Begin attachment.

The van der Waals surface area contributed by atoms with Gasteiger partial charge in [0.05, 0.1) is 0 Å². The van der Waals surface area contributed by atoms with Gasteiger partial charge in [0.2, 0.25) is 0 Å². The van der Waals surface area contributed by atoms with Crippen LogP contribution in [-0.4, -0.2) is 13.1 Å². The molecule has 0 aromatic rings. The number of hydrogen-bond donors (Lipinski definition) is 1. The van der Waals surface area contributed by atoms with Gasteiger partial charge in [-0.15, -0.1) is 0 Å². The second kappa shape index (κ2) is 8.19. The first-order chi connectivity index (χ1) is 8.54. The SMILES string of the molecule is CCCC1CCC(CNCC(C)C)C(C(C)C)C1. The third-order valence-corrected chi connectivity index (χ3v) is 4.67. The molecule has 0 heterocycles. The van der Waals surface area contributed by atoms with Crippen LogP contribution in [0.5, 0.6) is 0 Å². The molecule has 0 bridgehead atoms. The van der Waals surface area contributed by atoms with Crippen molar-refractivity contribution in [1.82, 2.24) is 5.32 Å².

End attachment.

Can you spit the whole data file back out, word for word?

The van der Waals surface area contributed by atoms with Gasteiger partial charge in [0.05, 0.1) is 0 Å². The van der Waals surface area contributed by atoms with Gasteiger partial charge in [0.2, 0.25) is 0 Å². The van der Waals surface area contributed by atoms with Crippen LogP contribution in [-0.4, -0.2) is 13.1 Å². The molecule has 0 aromatic rings. The number of hydrogen-bond donors (Lipinski definition) is 1. The van der Waals surface area contributed by atoms with Gasteiger partial charge in [-0.15, -0.1) is 0 Å². The second kappa shape index (κ2) is 8.19. The first-order chi connectivity index (χ1) is 8.54. The SMILES string of the molecule is CCCC1CCC(CNCC(C)C)C(C(C)C)C1. The third-order valence-corrected chi connectivity index (χ3v) is 4.67. The molecule has 0 heterocycles. The van der Waals surface area contributed by atoms with Crippen LogP contribution in [0.5, 0.6) is 0 Å². The molecule has 0 bridgehead atoms. The van der Waals surface area contributed by atoms with Crippen molar-refractivity contribution in [1.82, 2.24) is 5.32 Å².